Monday, 30 September 2013 | 10 comments
Now that summer’s over, I took a few hours to clean up some of the herb plants in our front garden before they get frosted. I collect bundles and hang them high in the kitchen where it’s typically pretty dry and well-ventilated, and where they aren’t exposed to too much sun. » Click to read more
Thursday, 19 September 2013 | 28 comments
The weeds win out, this time of year. At some point we just start harvesting and stop weeding, and nature, which errs on the side of fecund around here, takes over. » Click to read more
Thursday, 5 September 2013 | 24 comments
We’ve rounded the corner into September, and I have that funny feeling in my belly, like I need to be sharpening my pencils or catching up on the list of summer reading. Even though all the little kiddos in town are back to school though, it is still summer, and we’re still getting a lot of tomatoes. Are you tuning out? Have I talked too much about tomatoes lately? Oh well.
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Thursday, 29 August 2013 | 56 comments
Age is a funny thing. Women, especially, spend a lot of time benchmarking themselves against age: you’re a failure if you’re 16 and you’ve never been kissed; your “biological clock” has been ticking for awhile by the time you’re 30; and you’re considered pretty damaged goods by the time you turn 50 (or so L’oreal would have me believe). On Monday I had an annual performance review at work. I was presented with anonymous comments solicited from colleagues: “shows depth of understanding beyond her position”, “far-sighted and pragmatic for her age”, “excellent judgment—beyond her years”. It’s meant to be flattering, but I left disconcerted.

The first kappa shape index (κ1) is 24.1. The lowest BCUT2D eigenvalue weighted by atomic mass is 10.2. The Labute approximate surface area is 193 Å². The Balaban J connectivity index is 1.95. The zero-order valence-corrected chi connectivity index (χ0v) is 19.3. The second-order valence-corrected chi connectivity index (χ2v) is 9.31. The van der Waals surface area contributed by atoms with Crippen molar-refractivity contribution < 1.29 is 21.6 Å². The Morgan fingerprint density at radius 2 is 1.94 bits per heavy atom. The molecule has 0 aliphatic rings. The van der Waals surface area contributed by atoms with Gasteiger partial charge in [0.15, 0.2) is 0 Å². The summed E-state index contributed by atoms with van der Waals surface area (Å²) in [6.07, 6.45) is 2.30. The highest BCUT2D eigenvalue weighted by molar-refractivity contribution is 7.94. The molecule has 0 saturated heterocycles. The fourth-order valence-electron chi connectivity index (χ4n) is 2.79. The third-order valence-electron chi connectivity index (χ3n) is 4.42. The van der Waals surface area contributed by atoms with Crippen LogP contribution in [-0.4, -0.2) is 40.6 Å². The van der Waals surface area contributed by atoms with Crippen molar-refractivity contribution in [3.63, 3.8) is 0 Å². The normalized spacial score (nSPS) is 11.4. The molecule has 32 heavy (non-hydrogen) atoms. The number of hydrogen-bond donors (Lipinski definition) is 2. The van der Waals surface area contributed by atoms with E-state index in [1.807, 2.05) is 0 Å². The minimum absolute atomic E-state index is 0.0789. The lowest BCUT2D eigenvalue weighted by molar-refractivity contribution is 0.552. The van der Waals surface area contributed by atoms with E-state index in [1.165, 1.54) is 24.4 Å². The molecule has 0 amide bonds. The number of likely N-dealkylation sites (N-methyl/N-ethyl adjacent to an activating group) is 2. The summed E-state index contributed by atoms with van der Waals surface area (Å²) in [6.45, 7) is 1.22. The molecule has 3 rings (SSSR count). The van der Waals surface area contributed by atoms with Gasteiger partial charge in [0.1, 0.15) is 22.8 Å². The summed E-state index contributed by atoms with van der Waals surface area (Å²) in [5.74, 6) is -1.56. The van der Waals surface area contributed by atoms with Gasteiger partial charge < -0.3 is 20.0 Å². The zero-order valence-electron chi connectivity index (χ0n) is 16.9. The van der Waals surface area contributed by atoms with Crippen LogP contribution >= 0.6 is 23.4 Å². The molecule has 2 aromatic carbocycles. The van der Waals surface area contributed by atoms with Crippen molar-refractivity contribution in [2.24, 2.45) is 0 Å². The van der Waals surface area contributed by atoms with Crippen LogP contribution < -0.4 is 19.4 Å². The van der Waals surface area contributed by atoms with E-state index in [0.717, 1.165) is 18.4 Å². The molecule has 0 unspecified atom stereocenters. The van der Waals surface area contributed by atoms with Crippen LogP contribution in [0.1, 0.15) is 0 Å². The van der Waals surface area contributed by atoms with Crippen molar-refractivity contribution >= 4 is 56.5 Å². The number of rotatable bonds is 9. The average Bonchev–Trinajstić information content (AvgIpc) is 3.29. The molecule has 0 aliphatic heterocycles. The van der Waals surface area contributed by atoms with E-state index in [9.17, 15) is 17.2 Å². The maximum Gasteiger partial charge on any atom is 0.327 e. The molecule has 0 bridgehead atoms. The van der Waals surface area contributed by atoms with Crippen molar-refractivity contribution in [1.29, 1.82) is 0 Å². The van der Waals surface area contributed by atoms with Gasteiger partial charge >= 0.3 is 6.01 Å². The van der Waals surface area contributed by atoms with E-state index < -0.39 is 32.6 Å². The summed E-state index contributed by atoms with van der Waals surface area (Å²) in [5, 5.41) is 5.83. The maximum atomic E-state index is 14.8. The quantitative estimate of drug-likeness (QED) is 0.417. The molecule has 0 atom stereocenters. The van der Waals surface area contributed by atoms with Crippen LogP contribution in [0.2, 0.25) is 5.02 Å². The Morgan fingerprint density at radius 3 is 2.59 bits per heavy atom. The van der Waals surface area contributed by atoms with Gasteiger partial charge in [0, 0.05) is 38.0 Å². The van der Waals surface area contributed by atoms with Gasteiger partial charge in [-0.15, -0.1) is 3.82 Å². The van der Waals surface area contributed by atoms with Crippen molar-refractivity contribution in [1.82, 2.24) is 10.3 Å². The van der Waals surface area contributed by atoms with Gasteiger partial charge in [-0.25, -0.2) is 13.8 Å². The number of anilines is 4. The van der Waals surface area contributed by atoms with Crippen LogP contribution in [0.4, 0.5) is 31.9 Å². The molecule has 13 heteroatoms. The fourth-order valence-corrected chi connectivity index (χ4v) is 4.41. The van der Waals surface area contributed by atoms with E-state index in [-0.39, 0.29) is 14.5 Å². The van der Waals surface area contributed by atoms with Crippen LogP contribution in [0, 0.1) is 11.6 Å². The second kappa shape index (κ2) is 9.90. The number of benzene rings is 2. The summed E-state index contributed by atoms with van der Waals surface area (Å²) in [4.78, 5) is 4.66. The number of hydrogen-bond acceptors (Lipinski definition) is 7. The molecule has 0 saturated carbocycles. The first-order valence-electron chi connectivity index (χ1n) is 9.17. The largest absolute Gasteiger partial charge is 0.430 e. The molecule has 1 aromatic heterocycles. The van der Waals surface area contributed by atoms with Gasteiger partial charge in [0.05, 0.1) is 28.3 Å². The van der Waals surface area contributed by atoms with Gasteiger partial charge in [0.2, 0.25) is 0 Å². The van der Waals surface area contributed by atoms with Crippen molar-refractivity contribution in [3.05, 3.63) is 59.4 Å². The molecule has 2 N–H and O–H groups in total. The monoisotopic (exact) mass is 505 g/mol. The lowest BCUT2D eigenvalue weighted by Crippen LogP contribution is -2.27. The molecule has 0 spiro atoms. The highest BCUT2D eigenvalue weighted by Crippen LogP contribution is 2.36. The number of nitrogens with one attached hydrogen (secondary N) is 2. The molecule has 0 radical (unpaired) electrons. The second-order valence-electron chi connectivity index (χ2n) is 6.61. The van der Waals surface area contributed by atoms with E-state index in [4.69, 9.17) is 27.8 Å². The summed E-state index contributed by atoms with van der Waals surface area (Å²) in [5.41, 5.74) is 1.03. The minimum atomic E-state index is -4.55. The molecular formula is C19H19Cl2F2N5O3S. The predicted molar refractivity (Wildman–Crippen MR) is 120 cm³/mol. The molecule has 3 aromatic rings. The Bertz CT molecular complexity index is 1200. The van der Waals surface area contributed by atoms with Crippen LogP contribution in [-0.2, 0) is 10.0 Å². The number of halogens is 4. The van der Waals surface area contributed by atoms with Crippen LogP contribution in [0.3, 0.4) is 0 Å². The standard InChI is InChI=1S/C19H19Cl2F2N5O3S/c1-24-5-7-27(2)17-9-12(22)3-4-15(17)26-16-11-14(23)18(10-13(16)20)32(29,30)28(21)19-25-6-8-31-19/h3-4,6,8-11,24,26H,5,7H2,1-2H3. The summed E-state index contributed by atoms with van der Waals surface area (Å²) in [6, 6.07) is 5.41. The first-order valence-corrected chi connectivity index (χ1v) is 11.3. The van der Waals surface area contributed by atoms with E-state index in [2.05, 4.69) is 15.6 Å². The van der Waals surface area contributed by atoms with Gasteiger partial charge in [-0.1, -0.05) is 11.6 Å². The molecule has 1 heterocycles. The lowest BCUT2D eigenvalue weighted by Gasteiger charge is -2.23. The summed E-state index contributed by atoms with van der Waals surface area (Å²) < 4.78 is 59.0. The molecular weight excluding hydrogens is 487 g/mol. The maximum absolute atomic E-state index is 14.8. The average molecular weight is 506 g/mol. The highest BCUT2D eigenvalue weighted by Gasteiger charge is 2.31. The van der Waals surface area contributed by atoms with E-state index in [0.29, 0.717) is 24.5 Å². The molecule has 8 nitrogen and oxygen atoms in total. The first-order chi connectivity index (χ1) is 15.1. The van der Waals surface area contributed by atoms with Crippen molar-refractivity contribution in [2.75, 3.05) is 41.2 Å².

People tell me I am an old soul, but if that’s true, I’m not a particularly wise one. Kind of like the next-door neighbor curmudgeon who is a little bitter and has very particular opinions about things that don’t really matter.
Wednesday, 21 August 2013 | 26 comments
i recently read Rebecca Solnit’s The Faraway Nearby. The book is not about food, but nonetheless begins with the story of a pile of apricots that arrived at the author’s doorstep from her ailing mother’s home. Solnit spreads them on a sheet, observing them in various states of greenness, ripeness, and decay, too many to eat at once. She likens her pile of apricots to the Impossible Task of fairy tales: the water to be carried in a sieve; the pile of seeds and grains to be sorted in a single night. Doing something with all those apricots before they went to waste became more than just a matter of practicality, it was a puzzle to solve, the feat that proves you’re worthy enough to marry the princess, the story that allows Scherezade to live another day. » Click to read more